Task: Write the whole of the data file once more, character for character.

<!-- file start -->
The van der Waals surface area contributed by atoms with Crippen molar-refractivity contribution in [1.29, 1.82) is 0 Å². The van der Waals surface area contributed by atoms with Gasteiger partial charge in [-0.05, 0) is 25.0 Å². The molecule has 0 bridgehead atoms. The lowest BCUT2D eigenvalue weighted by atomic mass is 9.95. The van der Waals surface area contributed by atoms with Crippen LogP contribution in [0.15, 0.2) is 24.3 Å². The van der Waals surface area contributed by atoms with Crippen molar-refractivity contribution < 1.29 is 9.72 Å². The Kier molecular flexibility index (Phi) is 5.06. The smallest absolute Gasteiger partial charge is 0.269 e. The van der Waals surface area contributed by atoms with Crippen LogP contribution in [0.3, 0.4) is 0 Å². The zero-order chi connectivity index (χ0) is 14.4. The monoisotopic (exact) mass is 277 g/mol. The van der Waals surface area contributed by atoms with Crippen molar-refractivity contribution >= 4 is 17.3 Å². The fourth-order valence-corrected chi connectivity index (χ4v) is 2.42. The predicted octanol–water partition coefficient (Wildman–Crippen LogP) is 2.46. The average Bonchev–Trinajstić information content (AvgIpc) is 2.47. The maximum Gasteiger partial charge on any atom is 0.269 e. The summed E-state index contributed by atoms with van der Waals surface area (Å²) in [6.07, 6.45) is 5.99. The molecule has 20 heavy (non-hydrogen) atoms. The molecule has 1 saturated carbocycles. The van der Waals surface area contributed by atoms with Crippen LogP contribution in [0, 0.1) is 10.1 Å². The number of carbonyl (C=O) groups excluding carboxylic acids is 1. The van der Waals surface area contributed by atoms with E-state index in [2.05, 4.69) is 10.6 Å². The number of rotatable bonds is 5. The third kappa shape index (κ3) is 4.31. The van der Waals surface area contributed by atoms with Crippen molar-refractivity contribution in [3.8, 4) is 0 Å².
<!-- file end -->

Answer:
The van der Waals surface area contributed by atoms with Crippen molar-refractivity contribution in [1.29, 1.82) is 0 Å². The van der Waals surface area contributed by atoms with Gasteiger partial charge in [-0.05, 0) is 25.0 Å². The molecule has 0 bridgehead atoms. The lowest BCUT2D eigenvalue weighted by atomic mass is 9.95. The van der Waals surface area contributed by atoms with Crippen LogP contribution in [0.15, 0.2) is 24.3 Å². The van der Waals surface area contributed by atoms with Crippen molar-refractivity contribution < 1.29 is 9.72 Å². The Kier molecular flexibility index (Phi) is 5.06. The smallest absolute Gasteiger partial charge is 0.269 e. The van der Waals surface area contributed by atoms with Crippen LogP contribution in [0.3, 0.4) is 0 Å². The zero-order chi connectivity index (χ0) is 14.4. The monoisotopic (exact) mass is 277 g/mol. The van der Waals surface area contributed by atoms with Crippen molar-refractivity contribution >= 4 is 17.3 Å². The fourth-order valence-corrected chi connectivity index (χ4v) is 2.42. The predicted octanol–water partition coefficient (Wildman–Crippen LogP) is 2.46. The average Bonchev–Trinajstić information content (AvgIpc) is 2.47. The maximum Gasteiger partial charge on any atom is 0.269 e. The summed E-state index contributed by atoms with van der Waals surface area (Å²) in [6.07, 6.45) is 5.99. The molecule has 20 heavy (non-hydrogen) atoms. The molecule has 1 saturated carbocycles. The van der Waals surface area contributed by atoms with Crippen LogP contribution in [0, 0.1) is 10.1 Å². The number of carbonyl (C=O) groups excluding carboxylic acids is 1. The van der Waals surface area contributed by atoms with E-state index in [2.05, 4.69) is 10.6 Å². The number of rotatable bonds is 5. The third kappa shape index (κ3) is 4.31. The van der Waals surface area contributed by atoms with Crippen molar-refractivity contribution in [3.8, 4) is 0 Å².